To the extent consistent with applicable law, the Secretary of the Interior shall pause new oil and natural gas leases on public lands or in offshore waters pending completion of a comprehensive review and reconsideration of Federal oil and gas permitting and leasing practices in light of the Secretary of the Interior’s broad stewardship responsibilities over the public lands and in offshore waters, including potential climate and other impacts associated with oil and gas activities on public lands or in offshore waters. The Secretary of the Interior shall complete that review in consultation with the Secretary of Agriculture, the Secretary of Commerce, through the National Oceanic and Atmospheric Administration, and the Secretary of Energy. In conducting this analysis, and to the extent consistent with applicable law, the Secretary of the Interior shall consider whether to adjust royalties associated with coal, oil, and gas resources extracted from public lands and offshore waters, or take other appropriate action, to account for corresponding climate costs.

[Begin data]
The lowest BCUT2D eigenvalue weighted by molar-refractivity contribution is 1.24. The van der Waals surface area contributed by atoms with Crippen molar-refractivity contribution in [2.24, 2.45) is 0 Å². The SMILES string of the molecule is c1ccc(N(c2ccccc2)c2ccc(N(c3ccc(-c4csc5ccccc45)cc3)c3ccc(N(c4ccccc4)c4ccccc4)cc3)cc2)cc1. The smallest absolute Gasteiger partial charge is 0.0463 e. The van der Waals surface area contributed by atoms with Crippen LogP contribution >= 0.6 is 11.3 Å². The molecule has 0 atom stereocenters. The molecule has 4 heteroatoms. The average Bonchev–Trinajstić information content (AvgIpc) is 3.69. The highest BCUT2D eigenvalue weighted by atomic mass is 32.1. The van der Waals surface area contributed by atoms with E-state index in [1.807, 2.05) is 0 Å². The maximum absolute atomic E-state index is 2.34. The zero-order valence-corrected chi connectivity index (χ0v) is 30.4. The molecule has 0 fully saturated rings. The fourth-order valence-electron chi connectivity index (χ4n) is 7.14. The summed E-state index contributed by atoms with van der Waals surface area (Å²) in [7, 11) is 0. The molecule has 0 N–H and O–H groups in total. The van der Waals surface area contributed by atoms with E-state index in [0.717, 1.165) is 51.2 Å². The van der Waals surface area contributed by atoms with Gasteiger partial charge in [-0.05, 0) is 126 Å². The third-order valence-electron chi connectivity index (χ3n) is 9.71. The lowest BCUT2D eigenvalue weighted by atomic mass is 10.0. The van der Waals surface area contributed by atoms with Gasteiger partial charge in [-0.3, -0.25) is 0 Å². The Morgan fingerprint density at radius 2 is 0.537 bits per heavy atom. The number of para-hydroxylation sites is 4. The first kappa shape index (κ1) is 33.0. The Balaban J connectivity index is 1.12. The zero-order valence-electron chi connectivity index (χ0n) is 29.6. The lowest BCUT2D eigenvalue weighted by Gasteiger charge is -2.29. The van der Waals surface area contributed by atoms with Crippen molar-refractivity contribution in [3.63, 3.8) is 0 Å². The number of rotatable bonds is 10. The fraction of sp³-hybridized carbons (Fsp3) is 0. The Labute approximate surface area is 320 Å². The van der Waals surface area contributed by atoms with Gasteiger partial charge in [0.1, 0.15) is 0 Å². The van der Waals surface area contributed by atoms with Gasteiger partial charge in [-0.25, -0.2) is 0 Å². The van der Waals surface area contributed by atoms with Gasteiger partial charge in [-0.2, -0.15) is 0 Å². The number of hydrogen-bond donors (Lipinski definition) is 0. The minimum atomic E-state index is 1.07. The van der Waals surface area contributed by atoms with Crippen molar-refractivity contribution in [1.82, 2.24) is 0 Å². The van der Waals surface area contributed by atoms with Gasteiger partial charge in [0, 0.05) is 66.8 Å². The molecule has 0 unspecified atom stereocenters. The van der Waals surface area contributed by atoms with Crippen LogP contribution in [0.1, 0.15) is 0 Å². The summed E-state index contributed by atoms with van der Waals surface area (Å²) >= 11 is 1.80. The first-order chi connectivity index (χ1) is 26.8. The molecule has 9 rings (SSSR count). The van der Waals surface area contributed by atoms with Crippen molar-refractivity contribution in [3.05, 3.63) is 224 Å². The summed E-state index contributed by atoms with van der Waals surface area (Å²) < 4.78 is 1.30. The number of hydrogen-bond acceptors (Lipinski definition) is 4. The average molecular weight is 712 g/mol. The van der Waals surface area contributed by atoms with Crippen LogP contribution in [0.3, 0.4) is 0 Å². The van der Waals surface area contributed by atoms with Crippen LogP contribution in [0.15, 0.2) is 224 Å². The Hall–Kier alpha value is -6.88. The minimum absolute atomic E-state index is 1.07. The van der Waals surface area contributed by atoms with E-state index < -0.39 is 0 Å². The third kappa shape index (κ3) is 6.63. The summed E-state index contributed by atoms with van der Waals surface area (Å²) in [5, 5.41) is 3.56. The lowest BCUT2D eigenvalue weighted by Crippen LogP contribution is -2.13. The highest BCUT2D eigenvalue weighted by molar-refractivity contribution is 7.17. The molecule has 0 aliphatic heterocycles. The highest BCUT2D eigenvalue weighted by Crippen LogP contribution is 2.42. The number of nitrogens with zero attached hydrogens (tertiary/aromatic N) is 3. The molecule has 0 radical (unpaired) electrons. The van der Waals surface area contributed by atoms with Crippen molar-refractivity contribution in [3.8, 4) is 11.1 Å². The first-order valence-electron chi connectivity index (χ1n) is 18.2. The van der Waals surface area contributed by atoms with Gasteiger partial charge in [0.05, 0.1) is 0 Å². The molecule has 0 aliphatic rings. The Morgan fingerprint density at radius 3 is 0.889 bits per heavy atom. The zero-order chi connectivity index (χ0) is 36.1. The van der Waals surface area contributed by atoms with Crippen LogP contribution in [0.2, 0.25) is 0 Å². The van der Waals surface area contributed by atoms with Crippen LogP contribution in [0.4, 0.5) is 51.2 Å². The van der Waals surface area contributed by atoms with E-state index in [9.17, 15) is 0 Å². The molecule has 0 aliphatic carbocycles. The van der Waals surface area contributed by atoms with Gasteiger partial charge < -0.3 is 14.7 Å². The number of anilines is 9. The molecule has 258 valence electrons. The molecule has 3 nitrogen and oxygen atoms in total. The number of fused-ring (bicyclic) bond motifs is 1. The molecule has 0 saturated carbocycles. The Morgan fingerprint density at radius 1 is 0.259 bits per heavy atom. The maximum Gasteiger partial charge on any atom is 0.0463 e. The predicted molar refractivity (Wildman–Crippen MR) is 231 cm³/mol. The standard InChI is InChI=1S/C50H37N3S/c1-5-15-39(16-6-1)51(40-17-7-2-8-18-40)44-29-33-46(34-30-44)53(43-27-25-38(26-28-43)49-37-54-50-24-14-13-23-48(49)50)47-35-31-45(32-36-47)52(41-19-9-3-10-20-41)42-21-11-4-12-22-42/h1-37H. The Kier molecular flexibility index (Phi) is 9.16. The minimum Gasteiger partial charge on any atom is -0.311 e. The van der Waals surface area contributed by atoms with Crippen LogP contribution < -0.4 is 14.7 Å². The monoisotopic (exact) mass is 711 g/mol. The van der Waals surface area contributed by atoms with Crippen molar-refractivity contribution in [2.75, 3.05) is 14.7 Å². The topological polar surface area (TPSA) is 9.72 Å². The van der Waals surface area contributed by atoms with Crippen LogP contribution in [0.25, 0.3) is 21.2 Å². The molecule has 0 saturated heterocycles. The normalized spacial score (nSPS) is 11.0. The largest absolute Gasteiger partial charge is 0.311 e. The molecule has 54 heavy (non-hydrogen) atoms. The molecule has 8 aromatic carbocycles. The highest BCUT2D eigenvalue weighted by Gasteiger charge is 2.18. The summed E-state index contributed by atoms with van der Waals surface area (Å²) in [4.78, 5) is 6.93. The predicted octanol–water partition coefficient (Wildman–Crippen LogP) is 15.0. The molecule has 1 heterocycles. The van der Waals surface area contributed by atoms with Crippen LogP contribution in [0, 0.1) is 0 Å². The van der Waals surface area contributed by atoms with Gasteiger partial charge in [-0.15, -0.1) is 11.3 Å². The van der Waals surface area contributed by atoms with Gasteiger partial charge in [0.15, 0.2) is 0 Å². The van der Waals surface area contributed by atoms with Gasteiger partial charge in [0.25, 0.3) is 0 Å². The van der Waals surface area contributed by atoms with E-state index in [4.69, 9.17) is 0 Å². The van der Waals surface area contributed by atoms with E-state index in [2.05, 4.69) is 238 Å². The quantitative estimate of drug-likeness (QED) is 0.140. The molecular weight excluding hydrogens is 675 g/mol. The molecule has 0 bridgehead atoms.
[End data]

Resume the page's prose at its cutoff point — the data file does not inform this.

The old bait and switch. The real gripe is likely with slowing or halting new oil and gas extraction on already public land. Not nearly as unpopular, so casting their argument as if they are protecting owners of small farms is the result.

This is just one more example, as if further examples were even needed, of how the right has totally ruined any hope that they should be taken seriously as honest people expressing honest opinions. So much of what the say and write are lies, pure and simple.
Last edited by caltrek on Mon Jun 21, 2021 5:00 pm, edited 1 time in total.
weatheriscool
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Re: Climate Change News & Discussions